10 classic posing mistakes every portrait photographer makes (and how to fix them)

10 classic posing mistakes every portrait photographer makes (and how to fix them)

Portrait photography used to be subject to all sorts of ‘rules’, and while many of them have been thrown out now there are still a few that are worth considering to get you started and prevent unflattering images.

Continuing her series looking at some of the common mistakes photographers make across all genres, our head of testing, Angela Nicholson, takes a look at some of the worst posing mistakes portrait photographers can make, and suggests how to avoid them.

10 classic posing mistakes every portrait photographer makes (and how to fix them)

Posing Mistakes Portrait Photographers Make: 01 Uncomfortable subject

If the subject is uncomfortable there’s a chance that they will look uncomfortable and as a result the images make awkward viewing.

Chat to your model before you start shooting and discuss the types of photographs that you (or they) would like to produce.

Show them a few examples of images that you like and explain why they work. Showing them a small selection of images that don’t work can also help avoid a few pitfalls.

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Get to know your subject a little so that you can chat between shots and help keep them relaxed.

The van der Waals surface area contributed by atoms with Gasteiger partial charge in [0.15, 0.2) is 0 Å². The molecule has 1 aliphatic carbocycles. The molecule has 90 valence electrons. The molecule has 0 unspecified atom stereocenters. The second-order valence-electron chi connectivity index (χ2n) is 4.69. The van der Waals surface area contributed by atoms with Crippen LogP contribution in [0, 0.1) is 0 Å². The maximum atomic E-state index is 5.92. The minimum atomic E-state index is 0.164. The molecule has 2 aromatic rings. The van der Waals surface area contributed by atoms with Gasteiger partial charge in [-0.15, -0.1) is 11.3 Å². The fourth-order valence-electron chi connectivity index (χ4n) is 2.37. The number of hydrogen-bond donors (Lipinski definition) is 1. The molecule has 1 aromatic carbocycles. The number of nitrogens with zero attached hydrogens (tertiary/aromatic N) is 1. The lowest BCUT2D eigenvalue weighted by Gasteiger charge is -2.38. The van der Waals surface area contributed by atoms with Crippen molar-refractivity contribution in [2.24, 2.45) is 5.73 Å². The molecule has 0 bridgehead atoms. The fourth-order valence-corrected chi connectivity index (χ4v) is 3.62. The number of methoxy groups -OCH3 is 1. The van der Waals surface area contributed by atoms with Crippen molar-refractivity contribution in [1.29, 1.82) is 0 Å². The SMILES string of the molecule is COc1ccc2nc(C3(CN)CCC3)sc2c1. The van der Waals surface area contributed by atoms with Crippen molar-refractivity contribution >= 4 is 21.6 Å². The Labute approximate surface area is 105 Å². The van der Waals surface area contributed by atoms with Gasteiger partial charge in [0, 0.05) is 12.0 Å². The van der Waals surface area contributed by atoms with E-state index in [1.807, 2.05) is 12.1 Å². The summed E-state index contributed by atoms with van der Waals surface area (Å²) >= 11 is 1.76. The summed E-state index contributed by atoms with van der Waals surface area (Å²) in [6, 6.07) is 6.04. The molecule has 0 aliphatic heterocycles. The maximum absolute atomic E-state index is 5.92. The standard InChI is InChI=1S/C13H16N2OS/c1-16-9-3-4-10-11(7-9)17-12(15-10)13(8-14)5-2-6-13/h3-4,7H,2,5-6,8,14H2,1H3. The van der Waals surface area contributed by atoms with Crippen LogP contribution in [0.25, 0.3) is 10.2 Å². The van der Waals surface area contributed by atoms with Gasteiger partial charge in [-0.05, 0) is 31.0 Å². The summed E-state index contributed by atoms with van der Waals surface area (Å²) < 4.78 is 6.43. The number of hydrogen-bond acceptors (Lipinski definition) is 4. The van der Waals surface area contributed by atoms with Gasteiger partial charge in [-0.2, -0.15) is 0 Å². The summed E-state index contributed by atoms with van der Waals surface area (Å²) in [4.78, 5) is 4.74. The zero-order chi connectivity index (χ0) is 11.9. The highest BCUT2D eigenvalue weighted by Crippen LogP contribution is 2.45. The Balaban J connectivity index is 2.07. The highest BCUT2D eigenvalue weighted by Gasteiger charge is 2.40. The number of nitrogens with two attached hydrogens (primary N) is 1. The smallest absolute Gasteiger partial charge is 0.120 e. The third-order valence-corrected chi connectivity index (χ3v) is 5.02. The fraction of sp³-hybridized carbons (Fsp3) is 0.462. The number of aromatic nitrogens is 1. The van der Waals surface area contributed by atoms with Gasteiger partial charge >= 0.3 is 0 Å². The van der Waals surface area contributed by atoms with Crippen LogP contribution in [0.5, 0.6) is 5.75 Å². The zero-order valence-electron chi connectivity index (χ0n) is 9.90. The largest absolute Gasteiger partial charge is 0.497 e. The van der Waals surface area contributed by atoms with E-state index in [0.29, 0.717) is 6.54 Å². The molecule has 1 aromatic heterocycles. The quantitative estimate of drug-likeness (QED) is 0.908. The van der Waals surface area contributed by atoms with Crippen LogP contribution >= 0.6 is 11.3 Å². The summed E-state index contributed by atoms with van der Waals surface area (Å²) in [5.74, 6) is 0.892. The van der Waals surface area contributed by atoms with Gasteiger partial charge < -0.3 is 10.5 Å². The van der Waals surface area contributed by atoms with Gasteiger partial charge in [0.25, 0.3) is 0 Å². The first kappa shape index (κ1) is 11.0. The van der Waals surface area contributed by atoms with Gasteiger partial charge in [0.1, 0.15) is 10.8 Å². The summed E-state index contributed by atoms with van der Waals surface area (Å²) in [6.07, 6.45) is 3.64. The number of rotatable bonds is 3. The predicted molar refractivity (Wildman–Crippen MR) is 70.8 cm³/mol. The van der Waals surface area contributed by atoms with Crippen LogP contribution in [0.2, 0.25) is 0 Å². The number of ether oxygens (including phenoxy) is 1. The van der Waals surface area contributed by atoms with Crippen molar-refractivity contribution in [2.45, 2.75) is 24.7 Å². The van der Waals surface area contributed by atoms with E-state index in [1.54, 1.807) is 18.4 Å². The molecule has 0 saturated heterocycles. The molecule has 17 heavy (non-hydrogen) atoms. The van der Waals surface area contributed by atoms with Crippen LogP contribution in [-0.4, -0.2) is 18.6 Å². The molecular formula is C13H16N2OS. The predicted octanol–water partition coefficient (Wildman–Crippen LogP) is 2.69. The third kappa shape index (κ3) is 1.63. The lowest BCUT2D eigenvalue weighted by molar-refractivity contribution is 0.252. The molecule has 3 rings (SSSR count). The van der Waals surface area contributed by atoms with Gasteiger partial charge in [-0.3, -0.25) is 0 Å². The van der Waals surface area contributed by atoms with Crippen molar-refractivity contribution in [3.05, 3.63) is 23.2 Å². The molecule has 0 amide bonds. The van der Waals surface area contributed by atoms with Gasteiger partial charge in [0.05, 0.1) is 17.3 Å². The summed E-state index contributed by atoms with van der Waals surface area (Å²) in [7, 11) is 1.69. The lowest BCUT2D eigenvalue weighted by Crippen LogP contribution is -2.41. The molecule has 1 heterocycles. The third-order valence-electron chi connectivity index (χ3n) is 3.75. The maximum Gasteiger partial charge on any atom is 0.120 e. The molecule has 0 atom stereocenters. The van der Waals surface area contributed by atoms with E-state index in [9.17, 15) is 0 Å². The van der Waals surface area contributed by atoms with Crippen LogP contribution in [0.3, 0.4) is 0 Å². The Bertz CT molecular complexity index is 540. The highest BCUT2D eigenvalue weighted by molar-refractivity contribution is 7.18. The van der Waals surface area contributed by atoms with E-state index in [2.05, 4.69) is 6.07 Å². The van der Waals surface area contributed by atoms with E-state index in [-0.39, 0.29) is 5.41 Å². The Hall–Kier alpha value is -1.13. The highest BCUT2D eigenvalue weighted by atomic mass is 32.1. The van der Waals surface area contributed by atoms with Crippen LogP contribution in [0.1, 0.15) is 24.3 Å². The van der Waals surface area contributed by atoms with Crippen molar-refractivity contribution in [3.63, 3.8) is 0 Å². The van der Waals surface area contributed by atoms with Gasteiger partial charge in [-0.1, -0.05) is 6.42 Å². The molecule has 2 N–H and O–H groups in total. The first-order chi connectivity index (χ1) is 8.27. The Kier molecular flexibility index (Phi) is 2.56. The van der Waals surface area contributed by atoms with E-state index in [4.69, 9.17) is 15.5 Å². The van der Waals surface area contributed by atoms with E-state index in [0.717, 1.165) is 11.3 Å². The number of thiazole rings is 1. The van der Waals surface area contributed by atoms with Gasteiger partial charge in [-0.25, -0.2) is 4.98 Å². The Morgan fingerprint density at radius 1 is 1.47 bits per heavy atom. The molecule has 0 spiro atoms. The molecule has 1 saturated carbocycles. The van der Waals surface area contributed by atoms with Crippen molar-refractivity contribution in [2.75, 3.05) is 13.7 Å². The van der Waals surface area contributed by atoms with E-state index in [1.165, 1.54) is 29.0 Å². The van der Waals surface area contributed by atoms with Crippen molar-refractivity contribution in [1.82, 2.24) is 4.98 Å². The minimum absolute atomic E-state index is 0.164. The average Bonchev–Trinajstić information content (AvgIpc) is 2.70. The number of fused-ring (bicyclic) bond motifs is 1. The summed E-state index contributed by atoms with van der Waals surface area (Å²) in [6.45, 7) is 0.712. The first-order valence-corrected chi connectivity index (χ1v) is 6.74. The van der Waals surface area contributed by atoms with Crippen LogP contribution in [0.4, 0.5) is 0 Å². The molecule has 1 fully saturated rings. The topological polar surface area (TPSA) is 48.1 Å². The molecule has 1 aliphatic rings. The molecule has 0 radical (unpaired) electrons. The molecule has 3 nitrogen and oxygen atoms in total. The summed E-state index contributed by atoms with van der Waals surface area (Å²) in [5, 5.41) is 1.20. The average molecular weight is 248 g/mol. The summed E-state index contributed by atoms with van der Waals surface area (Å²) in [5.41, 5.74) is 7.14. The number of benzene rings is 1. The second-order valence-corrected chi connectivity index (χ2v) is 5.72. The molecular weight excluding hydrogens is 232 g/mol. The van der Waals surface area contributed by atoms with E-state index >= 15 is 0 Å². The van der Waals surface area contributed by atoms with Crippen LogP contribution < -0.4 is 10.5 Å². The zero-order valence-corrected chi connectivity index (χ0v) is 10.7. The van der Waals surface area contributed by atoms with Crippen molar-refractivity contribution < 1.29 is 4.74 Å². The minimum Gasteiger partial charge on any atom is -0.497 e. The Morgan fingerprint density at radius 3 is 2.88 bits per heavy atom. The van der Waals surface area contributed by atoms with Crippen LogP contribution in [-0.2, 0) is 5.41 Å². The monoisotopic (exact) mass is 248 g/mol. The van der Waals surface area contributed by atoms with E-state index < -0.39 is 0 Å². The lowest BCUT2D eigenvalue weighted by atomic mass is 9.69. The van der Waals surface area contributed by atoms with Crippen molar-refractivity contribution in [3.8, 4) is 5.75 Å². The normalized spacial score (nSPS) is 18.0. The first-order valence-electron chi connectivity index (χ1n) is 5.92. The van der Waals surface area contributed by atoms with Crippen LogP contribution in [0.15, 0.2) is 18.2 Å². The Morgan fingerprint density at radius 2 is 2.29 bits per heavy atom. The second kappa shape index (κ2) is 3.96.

Explain to them how you want them to sit or stand and suggest that they try a number of poses or looks from that position.

If something’s working let them know, but if it isn’t be tactful and say something like, ‘that’s great, now let’s try…’


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Posing Mistakes Portrait Photographers Make: 02 Awkward hands

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Inexperienced models often struggle to know what to do with their hands.

Having the arms hanging limply by their sides rarely feels or looks right, but slipping them lightly into the top of trouser can work well.

Crossed arms can also be very effective, but beware of them creating a barrier to the viewer.

Unless you want to convey anxiety or tension, make sure that the hands look relaxed rather than clenched. It can help to give your subject something to hold or asking them to touch a near by prop.

If they’re standing behind someone who’s seated for example, they could put their hands on the chair back or the other person’s shoulders.


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  • dudu✯finger

    You seriously want me to hit next page 5 times? Awkward hands. Got it.